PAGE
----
The N.C. Division of Employment Security is housed in a large, rambling building on a hill that was the former home of Raleigh’s Rex Hospital.
There are still elements of the old hospital. The doors spring outward as a visitor approaches as if opening for a gurney. Former patients’ rooms are now offices lining long corridors. The design seems odd for a government office building, but it is in its way appropriate. For it is here in these converted hospital halls that the state is treating the affliction of unemployment with the powerful but untested medicine of House Bill 4.
The legislation approved last year by the Republican-led General Assembly and signed by Gov. Pat McCrory imposed the nation’s sharpest reductions in unemployment benefits, cutting the maximum weekly payment from $535 to $350 and shrinking the period of eligibility to 12 to 20 weeks, instead of the former 26 weeks
The legislature cut the benefits to accelerate the payback of $2.5 billion North Carolina borrowed from the federal government to handle a big spike in unemployment during the Great Recession. As long as the state’s unemployment fund has debt, participating employers must pay higher amounts into it. Even with the surcharge, the payments aren’t onerous, but lawmakers made it a top priority to get relief to employers.
The legislature refused to delay the benefit cuts despite a federal warning that changes in unemployment coverage in 2013 would mean the immediate loss of federally funded benefits for the long-term unemployed. When HB 4 took effect on July 1, 70,000 unemployed North Carolinians immediately lost their benefits and another 100,000 lost out by the end of the year.
Those exclusions – North Carolina was the only state to change benefits and pay that price – were particularly cold-hearted, but they were only the beginning of the damage being done by cuts that weaken the economy in the name of helping businesses save on taxes.
Backers of HB 4 argue that the savings from an accelerated payback will help the state’s businesses compete, expand and create jobs. Maybe the tax reduction will spur jobs someday, but the prospect isn’t having that effect. Last year was the worst year for job creation in North Carolina since the Great Recession ended in June 2009. The size of the state’s labor force dropped by 2.5 percent last year even as the state’s population grew by 1 percent.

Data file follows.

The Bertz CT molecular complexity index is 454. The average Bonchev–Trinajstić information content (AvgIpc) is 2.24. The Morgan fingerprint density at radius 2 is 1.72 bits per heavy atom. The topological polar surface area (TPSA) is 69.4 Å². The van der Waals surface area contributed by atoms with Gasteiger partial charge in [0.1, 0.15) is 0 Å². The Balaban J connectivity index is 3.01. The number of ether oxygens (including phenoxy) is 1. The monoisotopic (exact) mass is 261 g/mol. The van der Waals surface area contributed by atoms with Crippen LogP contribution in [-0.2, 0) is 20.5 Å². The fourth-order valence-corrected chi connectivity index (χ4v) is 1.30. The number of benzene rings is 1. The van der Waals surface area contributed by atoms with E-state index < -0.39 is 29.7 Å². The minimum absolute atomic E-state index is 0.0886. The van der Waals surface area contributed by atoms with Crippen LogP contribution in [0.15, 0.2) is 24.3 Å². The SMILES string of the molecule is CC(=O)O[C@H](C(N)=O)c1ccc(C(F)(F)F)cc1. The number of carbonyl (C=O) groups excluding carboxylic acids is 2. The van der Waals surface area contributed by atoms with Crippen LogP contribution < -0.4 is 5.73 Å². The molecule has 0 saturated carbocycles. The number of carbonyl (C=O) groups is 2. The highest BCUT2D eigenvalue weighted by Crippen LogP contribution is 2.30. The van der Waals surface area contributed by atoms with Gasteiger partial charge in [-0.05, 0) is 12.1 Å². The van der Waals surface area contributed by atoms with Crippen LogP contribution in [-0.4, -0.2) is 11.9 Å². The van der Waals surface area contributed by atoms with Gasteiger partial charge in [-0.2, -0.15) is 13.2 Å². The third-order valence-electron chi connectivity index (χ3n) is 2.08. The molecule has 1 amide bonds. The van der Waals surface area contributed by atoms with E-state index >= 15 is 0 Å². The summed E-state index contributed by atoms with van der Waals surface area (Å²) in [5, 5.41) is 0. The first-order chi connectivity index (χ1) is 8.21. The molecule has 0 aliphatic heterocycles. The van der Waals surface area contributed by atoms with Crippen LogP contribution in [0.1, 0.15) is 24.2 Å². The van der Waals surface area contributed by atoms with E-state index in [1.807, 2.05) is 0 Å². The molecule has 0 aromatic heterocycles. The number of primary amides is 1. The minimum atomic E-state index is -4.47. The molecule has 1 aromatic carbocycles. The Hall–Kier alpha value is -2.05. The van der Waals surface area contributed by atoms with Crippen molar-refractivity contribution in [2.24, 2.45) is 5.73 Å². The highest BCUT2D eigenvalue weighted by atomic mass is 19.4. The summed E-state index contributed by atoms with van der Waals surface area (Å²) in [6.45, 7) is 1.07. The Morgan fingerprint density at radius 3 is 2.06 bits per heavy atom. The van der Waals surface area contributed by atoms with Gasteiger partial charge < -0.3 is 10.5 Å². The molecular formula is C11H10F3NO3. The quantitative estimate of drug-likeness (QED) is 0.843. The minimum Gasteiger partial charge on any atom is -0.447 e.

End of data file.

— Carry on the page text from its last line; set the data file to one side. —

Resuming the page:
“Anytime your population is growing and the labor force is contracting, you’re moving in the wrong direction,” said Allan Freyer, a public policy analyst with the Budget & Tax Center, a project of the N.C. Justice Center.
The contraction of the labor force was caused largely by unemployed people who’ve given up looking for work and are no longer counted in the labor force. As the labor force shrinks, the unemployment rate typically goes down. North Carolina’s unemployment rate dropped 1.5 percentage points between July (8.9 percent) and November (7.4 percent).
Promoters of the draconian cuts claim that since the state cut back on “paying people not to work,” unemployment is going down. Indeed, Republicans nationally are pointing to North Carolina as a reason not to extend federal benefits to the long-term unemployed. You stop giving benefits, their argument goes, and the unemployed get off the couch and go get a job. This delusion runs so deep that there are rumblings that if Congress were to approve money for the extended benefits, North Carolina might not accept it. Why extend benefits when the reduced payments are driving down unemployment?
That’s not the reality. There are three unemployed people for every job opening in the state. If cutting off benefits drove the unemployed to get jobs, the number of people working in the state would be going up, but it’s not. The unemployed are simply being pushed out of sight and out of the economy that would be stronger if they could participate, however meagerly.
Meanwhile, back at the former hospital where this economic experiment on humans is being conducted, things are looking brighter for employers. The state has paid down almost $1 billion of what it owes the federal government and that the repayment rate is $100 million ahead of schedule.
DES Assistant Secretary Dale Folwell, a former Republican legislator, is trying to make the historically error-prone work of processing claims more efficient. That’s getting claims paid faster, but it doesn’t ease the pain of smaller and fewer payments.
Folwell said about 60 percent of the repayment comes from claimants getting less and 40 percent from a wider base of employers paying more. That ratio is especially unjust when the cause of the federal debt is considered. Democrats cut unemployment taxes in the 1990s and left the fund unprepared when the inevitable rainy day turned out to be a hurricane. Now those who enjoyed a tax holiday in the good times are getting bailed out extra fast during a sluggish recovery.
The increased taxes on business will go away when the debt is paid and a $1 billion endowment is established. But the shrunken benefits will endure until some future legislature with a better understanding of economics and more empathy for those who’ve lost their jobs decides to make the old Rex Hospital again a place dedicated to helping people recover.
Editorial page editor Ned Barnett can be reached at 919-829-4512, or at firstname.lastname@example.org.